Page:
Publication Date: March 22, 2002
When students in a New Jersey public middle school decided to learn about their community’s history of desegregation through a unique language arts and social studies project, no one imagined how powerful the experience would be for everyone involved. In addition to digging up newspaper articles and historical documents, the students conducted lively interviews with townspeople who participated in the struggle to desegregate schools up North. They soon learned how everyday people became activists, how a bus could symbolize political struggle, and how the fight for full integration is never over. This hands-on volume:
Bernadette Anand serves on the faculty of Bank Street Graduate School of Education. Michelle Fine is Professor of Social Psychology at CUNY, The Graduate Center. Tiffany Perkins is a Ph.D. Candidate in the Social-Personality Psychology program at the City University of New York Graduate School. David S. Surrey is Professor of Urban Studies and Sociology at Saint Peter's College in Jersey City, NJ.
“This is a very important and useful book….it leads the way into community history, anti-racism activism, and democratic teaching and learning. I recommend it highly for teachers and students at all levels.”
—Jean Anyon, Rutgers University, Newark, NJ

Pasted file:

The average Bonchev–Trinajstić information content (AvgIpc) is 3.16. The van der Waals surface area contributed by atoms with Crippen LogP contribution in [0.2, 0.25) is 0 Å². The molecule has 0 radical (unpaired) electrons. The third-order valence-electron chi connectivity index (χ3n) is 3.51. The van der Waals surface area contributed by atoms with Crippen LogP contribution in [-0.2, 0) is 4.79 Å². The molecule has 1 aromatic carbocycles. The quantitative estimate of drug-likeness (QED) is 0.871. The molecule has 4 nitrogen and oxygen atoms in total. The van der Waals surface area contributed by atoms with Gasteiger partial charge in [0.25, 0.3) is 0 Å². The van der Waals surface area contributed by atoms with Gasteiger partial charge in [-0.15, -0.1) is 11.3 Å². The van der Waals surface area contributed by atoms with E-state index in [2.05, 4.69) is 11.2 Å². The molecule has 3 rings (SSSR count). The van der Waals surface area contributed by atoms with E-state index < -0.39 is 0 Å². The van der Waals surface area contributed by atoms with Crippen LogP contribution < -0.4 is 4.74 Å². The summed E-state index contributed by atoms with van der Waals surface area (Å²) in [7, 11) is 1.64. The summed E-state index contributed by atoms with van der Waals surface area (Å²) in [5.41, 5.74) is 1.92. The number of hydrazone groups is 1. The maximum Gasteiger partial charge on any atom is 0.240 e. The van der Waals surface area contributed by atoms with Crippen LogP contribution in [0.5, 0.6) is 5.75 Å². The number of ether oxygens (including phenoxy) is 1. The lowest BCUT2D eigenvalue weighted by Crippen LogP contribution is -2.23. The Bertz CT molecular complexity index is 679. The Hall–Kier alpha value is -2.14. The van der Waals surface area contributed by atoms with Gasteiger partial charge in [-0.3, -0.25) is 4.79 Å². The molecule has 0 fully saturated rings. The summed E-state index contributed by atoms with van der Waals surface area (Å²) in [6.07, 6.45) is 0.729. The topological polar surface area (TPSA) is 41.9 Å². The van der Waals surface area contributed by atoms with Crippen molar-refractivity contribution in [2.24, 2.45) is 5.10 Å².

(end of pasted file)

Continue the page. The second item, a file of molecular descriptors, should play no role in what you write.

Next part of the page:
“A fascinating, important, and engaging account…. Keeping the Struggle Alive illustrates how the concepts of democracy, participation, community, and the struggle for social justice can animate the classroom and engage learners.”
—Michèle Foster, Claremont Graduate University
“Critical reading for policymakers, educators, youth workers, and youth themselves. The authors of Keeping the Struggle Alive accompany us into an academic space where students learn to read their immediate world through a series of interviews with community champions of social justice.”
—Augusta Sousa Kappner, President, Bank Street College
"A wonderful example of exemplary teaching and learning. Their implicit conclusion in Keeping the Struggle Alive is that excellence without equity is not excellence; it is privilege."
—Adam Urbanski, President, Rochester (NY) Teachers Association/AFT